How boxing, military base helped Wichita State basketball build summer team chemistry

Travis Heying/The Wichita Eagle

With a dozen newcomers and just four hours per week to spend together this summer, the Wichita State men’s basketball team had to get creative to build team chemistry.

Since their time on a basketball court was limited, the Shockers found ways to put their players in competitive situations outside of basketball during the summer days.

The players were challenged to go through a boxing workout at the Rogue Boxing facility in Andover in July. Then the team took a trip to McConnell Air Force Base for a military-style workout in August.

Completing unique challenges like that in the summer helped Wichita State begin building cohesion on an overhauled roster well before the team’s first practice of the 2022-23 season at Koch Arena on Tuesday.

“We did a lot of team bonding stuff that I think will be good for our program,” WSU coach Isaac Brown told reporters before the first practice. “The biggest thing with a new team is you’ve got to get those guys to trust their teammates. So we went out to the military base and did all those different drills and you have to count on your teammate to get through the drill and it was a lot of team-bonding stuff. That kind of stuff will take you a long way.”

WSU strength and conditioning coach Ryan Horn, a newcomer himself, said he did similar off-season workouts during his time at Wake Forest and the activities had similar benefits.

“I think it’s an integral part of building chemistry,” Horn told The Eagle. “In the summertime, we’re not keeping score, we’re not playing games, there’s no win-loss records, so you have to find a way to manufacture opportunities and situations for competition during the summer. That’s why we go to those different environments, something the guys aren’t used to, getting out of the grind of summer doing the same things over and over.”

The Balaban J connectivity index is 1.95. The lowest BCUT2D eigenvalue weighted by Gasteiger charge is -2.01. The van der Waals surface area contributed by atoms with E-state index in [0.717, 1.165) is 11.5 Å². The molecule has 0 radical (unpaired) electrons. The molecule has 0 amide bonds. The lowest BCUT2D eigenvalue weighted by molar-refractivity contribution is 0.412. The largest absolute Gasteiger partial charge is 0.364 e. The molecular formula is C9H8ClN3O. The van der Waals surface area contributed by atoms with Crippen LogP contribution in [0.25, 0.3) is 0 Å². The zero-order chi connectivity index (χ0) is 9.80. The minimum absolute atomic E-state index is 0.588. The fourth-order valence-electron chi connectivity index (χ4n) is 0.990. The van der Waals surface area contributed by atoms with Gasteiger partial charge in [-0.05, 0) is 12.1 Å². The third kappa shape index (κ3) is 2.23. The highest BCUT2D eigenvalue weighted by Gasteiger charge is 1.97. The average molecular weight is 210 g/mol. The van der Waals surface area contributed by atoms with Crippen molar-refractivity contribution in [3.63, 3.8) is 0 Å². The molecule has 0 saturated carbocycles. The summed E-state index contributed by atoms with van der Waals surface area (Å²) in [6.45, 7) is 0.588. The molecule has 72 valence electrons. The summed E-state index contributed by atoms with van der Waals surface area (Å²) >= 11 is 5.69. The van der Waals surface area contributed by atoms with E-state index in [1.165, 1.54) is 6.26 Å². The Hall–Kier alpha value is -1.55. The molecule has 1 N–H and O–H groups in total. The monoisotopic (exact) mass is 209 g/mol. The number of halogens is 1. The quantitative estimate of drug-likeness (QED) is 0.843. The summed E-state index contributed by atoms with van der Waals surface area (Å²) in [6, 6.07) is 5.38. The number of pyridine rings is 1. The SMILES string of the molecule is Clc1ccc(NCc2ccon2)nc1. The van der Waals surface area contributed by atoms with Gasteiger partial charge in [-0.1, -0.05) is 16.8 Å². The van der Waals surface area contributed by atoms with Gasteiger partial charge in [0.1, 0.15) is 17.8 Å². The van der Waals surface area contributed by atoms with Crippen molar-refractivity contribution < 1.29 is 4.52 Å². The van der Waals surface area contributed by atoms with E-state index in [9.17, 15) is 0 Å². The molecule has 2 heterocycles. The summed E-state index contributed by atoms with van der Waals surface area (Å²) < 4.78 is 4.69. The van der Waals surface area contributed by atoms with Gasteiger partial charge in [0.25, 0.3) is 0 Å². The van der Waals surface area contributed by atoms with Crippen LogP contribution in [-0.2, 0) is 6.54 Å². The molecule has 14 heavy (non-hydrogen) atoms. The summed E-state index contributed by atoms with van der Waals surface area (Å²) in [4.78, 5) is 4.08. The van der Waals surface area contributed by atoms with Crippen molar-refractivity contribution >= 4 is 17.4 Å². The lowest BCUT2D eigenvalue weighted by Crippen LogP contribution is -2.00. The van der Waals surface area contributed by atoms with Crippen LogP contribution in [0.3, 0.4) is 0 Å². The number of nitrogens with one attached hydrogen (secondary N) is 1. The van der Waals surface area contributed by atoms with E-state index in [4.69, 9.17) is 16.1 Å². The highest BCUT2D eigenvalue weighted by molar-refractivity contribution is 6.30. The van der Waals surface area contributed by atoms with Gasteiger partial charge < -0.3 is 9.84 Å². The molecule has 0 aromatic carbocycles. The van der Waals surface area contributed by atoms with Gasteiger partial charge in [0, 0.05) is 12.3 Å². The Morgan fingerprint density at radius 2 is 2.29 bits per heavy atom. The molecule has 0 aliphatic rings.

The chance to lace up gloves for the boxing workout was a hit among the players, while the coaches enjoyed seeing new teammates work together to complete tasks during the military workout.

“I think it also brings out the guys who are going to lead by example,” Horn said. “How guys work together and how they pick each other up, especially when things get tough. You’re looking for individuals who not only look within, but look to help others bring them up in their situation. You only find that stuff out by putting them in those situations.”

Even with those team-bonding summer sessions, Brown is still faced with the challenge of bringing 12 newcomers up to speed on his system. It’s quite the contrast to the situation Brown was in last season when WSU returned almost all of its key pieces from a championship team.

The transition is helped by the emergence of Craig Porter as the team leader and unquestioned best player on the team. Having a veteran with those qualities as your point guard makes life a little easier on Brown.

“He means the world to this team,” Brown said. “He gets guys in the right spots and makes sure those guys are in the gym getting up extra shots. And when those guys have a tough practice, he’s able to go in the locker room and tell them the things that we expect and just being a leader in the locker room. That’s what he did all summer long.”

But there’s no doubt the next six weeks will be pivotal for the Shockers with so many first-year players learning on the fly.

The way Brown coaches and teaches WSU has to be different and while he has been happy with the progress made so far, he knows the Shockers still have a ways to go before being ready for their Nov. 7 season-opener against Central Arkansas.

“When you’ve got a new team, you’ve got to go slow,” Brown said. “You have to tone it down and make sure that those guys understand exactly what our program is about.

“We talk about competing for conference championships, so we’ve got to be able to defend, rebound and play with toughness. And offensively, we’ve got to share the basketball. What can you do on offense to help this team score without shooting the basketball? Can you set a screen? Can you get an assist and get someone a wide-open shot? Those are the things we are talking about.”